Hugo is the first place prize-winner in numerous national and international competitions, including the 11th International Russian Music Piano Competition and, recently, the Arthur Fraser International Piano Competition. He won the U.S. Chopin Foundation Scholarship Competition each year from 2010 to 2012. 

He has performed in various venues in England, Austria, Germany, Hungary, and Japan. In the spring of 2011, Hugo organized and performed in three benefit concerts to aid the survivors of the earthquake in Japan and raised more than $12,000. He also performed on NPR’s From the Top broadcast twice. His S.C. Phil appearance is sponsored by David C. McQuillan in memory of his wife Barbara Glatz McQuillan.


Meet Canine Angels

Returning for its fifth season, the Phil’s “Music for a Cause” initiative allows the S.C. Phil to help a diverse group of six fellow non-profit organizations raise money and awareness for their causes. The partner for the Oct. 11th  concert is Canine Angels.

Every year, at least 3 million animals are put to death in shelters. And every day, 18 American military heroes take their own lives. These nightmares aren’t going away. Until they do, Canine Angels’ mission is to rescue dogs from shelters and prepare them to serve disabled veterans and first responders.

Founder and president Rick Kaplan has been training working service dogs for the people with disabilities for more than 20 years. He has trained dogs to assist those with hearing disabilities, seizures and PTSD, as well as stability and mobility issues. Learn more at canineangelsservicedogs.org/.


What's in a name?

By S.C. Phil horn player Cyndi Williams

As a member of the S.C. Philharmonic, invariably, I am asked to explain the difference between a “symphony orchestra” and a “philharmonic orchestra.” I hope this will clear things up a bit. 

Remember when your brain exploded after your math teacher told you, “Every square is a rectangle, but not every rectangle is a square!” in fourth grade? It’s kind of like that. Every symphony is an orchestra, but not every orchestra is a symphony. Likewise, every philharmonic is a symphony, but not every symphony is a philharmonic…

Keep reading on “Backstage Pass” – the S.C. Phil’s blog!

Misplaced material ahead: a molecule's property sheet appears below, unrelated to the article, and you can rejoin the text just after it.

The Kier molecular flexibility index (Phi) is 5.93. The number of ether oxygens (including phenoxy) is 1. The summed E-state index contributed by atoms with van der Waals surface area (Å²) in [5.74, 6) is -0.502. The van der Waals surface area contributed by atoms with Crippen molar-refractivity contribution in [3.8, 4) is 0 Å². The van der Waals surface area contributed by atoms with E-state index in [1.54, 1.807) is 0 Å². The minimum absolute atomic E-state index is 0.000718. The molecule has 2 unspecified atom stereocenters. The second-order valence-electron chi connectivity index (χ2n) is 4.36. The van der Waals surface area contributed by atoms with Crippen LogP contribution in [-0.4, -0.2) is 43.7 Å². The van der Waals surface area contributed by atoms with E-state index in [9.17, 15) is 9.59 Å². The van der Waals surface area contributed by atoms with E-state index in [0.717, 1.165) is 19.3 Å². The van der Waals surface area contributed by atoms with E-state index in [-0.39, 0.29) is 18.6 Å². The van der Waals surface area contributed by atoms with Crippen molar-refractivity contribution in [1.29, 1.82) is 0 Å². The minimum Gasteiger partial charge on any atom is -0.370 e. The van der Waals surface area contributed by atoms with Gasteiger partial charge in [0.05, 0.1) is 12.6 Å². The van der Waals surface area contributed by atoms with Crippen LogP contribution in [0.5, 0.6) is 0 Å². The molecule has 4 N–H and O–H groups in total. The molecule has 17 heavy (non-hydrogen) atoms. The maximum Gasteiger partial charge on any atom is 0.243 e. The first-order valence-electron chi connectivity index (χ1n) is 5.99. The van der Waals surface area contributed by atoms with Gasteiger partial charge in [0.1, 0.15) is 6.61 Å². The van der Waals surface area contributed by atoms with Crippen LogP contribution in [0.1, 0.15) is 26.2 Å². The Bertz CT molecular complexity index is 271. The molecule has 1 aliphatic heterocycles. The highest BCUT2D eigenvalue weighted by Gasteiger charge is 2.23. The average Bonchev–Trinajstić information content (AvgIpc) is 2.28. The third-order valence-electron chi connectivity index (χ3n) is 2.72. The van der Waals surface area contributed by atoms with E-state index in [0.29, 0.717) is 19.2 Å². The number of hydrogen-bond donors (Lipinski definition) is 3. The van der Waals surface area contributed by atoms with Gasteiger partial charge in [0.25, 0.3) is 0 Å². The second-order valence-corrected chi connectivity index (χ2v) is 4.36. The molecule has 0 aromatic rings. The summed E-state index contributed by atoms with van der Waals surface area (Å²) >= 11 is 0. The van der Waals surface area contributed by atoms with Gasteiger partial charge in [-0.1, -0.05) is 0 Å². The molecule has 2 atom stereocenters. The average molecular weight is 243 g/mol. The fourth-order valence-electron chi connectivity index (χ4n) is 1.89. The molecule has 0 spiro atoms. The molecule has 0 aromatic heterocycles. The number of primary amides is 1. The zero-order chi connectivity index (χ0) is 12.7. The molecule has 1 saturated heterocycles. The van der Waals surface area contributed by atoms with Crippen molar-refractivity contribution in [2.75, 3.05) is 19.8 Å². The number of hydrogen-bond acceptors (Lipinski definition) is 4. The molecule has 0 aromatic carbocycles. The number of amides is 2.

Meet our friend, Connie Schulz

  • DSC_6422_smDistinguished Professor Emeritus, USC Dept. of History 
  • Retired S.C. Phil violinist (tenured member for 28 years)
  • Resident of Columbia's Shandon neighborhood for
    29 years
  • Active researcher of S.C. history, avid gardener, and world traveler
  • S.C. Phil subscriber for 29 years (and counting)
To encourage others to support the S.C. Phil, an organization she holds near to her heart, Connie is presenting an exciting challenge: For every first time gift to the Philharmonic ($50 or more) or for every contribution increased by $50 or more, Connie will match that gift – up to $10,000! 
Please make your gift today!  This challenge will end June 30, 2015 – or before, if the match is met! For more information, please call the S.C. Phil at 803.771.7937 or email Robin@SCPhilharmonic.com.

The S.C. Philharmonic Masterworks Series
is supported, in part, by:

the City of Columbia and Richland County
and by the South Carolina Arts Commission,
which receives support from the
National Endowment for the Arts.

Enjoy Columbia's many Famously Hot
restaurants, shops, and hotels
before and after your concert experience!


In this Issue

Beer and blue jeans start season
Going to the concert?
Hear more from Morihiko
About the guest artist
Music for a Cause partner
What's in a name?
Meet our friend, Connie

Recommended Links

Web | Blog Facebook | Twitter
Donate online
Buy tickets online
2014/2015 Masterworks schedule
Visiting Columbia?



Please consider the Philharmonic in your wills and trusts.


© 2014 S.C. Philharmonic